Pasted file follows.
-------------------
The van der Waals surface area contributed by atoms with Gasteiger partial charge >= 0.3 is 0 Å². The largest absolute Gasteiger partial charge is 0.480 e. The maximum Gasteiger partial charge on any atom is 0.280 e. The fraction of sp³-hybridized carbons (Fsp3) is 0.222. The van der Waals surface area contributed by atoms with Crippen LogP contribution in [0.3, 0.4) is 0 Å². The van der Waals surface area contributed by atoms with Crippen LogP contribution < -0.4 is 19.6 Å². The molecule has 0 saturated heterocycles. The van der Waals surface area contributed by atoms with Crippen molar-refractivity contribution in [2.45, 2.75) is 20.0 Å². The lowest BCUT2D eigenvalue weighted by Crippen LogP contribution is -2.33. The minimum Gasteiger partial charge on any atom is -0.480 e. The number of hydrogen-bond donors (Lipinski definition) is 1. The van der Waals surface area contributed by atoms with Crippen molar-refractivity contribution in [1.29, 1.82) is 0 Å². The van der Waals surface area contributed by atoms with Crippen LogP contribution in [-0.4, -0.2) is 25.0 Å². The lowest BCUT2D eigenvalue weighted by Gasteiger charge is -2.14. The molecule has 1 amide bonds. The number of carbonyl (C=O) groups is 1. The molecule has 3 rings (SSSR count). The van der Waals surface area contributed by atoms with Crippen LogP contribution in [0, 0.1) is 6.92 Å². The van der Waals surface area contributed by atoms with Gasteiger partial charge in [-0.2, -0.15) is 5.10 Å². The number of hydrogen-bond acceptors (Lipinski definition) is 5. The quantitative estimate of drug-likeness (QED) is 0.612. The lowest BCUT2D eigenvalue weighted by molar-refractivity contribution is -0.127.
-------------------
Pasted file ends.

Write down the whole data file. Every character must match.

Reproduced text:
The van der Waals surface area contributed by atoms with Gasteiger partial charge >= 0.3 is 0 Å². The largest absolute Gasteiger partial charge is 0.480 e. The maximum Gasteiger partial charge on any atom is 0.280 e. The fraction of sp³-hybridized carbons (Fsp3) is 0.222. The van der Waals surface area contributed by atoms with Crippen LogP contribution in [0.3, 0.4) is 0 Å². The van der Waals surface area contributed by atoms with Crippen LogP contribution < -0.4 is 19.6 Å². The molecule has 0 saturated heterocycles. The van der Waals surface area contributed by atoms with Crippen molar-refractivity contribution in [2.45, 2.75) is 20.0 Å². The lowest BCUT2D eigenvalue weighted by Crippen LogP contribution is -2.33. The minimum Gasteiger partial charge on any atom is -0.480 e. The number of hydrogen-bond donors (Lipinski definition) is 1. The van der Waals surface area contributed by atoms with Crippen molar-refractivity contribution in [1.29, 1.82) is 0 Å². The van der Waals surface area contributed by atoms with Crippen LogP contribution in [-0.4, -0.2) is 25.0 Å². The lowest BCUT2D eigenvalue weighted by Gasteiger charge is -2.14. The molecule has 1 amide bonds. The number of carbonyl (C=O) groups is 1. The molecule has 3 rings (SSSR count). The van der Waals surface area contributed by atoms with Crippen LogP contribution in [0, 0.1) is 6.92 Å². The van der Waals surface area contributed by atoms with Gasteiger partial charge in [-0.2, -0.15) is 5.10 Å². The number of hydrogen-bond acceptors (Lipinski definition) is 5. The quantitative estimate of drug-likeness (QED) is 0.612. The lowest BCUT2D eigenvalue weighted by molar-refractivity contribution is -0.127.